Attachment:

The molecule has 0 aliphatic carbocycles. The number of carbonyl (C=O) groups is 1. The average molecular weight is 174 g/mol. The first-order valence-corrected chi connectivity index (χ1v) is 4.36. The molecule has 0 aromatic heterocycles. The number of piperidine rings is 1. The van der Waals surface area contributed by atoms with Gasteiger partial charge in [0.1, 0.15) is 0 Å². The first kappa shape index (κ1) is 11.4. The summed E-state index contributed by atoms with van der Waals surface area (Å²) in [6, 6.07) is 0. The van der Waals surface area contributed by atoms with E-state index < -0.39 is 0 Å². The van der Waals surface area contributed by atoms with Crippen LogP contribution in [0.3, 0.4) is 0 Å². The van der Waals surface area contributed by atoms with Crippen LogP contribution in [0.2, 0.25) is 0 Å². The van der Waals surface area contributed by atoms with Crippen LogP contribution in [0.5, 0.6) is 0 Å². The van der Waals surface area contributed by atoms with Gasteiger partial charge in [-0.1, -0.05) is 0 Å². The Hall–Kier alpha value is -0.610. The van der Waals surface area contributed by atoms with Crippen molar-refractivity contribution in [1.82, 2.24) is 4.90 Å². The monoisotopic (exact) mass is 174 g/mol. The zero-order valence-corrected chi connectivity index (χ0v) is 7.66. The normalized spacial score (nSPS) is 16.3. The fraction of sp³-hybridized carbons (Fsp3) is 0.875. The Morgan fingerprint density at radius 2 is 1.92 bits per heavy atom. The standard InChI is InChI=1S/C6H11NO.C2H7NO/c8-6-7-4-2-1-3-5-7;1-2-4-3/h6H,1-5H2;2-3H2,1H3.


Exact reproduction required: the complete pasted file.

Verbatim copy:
The molecule has 0 aliphatic carbocycles. The number of carbonyl (C=O) groups is 1. The average molecular weight is 174 g/mol. The first-order valence-corrected chi connectivity index (χ1v) is 4.36. The molecule has 0 aromatic heterocycles. The number of piperidine rings is 1. The van der Waals surface area contributed by atoms with Gasteiger partial charge in [0.1, 0.15) is 0 Å². The first kappa shape index (κ1) is 11.4. The summed E-state index contributed by atoms with van der Waals surface area (Å²) in [6, 6.07) is 0. The van der Waals surface area contributed by atoms with E-state index < -0.39 is 0 Å². The van der Waals surface area contributed by atoms with Crippen LogP contribution in [0.3, 0.4) is 0 Å². The van der Waals surface area contributed by atoms with Crippen LogP contribution in [0.2, 0.25) is 0 Å². The van der Waals surface area contributed by atoms with Crippen LogP contribution in [0.5, 0.6) is 0 Å². The van der Waals surface area contributed by atoms with Gasteiger partial charge in [-0.1, -0.05) is 0 Å². The Hall–Kier alpha value is -0.610. The van der Waals surface area contributed by atoms with Crippen molar-refractivity contribution in [1.82, 2.24) is 4.90 Å². The monoisotopic (exact) mass is 174 g/mol. The zero-order valence-corrected chi connectivity index (χ0v) is 7.66. The normalized spacial score (nSPS) is 16.3. The fraction of sp³-hybridized carbons (Fsp3) is 0.875. The Morgan fingerprint density at radius 2 is 1.92 bits per heavy atom. The standard InChI is InChI=1S/C6H11NO.C2H7NO/c8-6-7-4-2-1-3-5-7;1-2-4-3/h6H,1-5H2;2-3H2,1H3.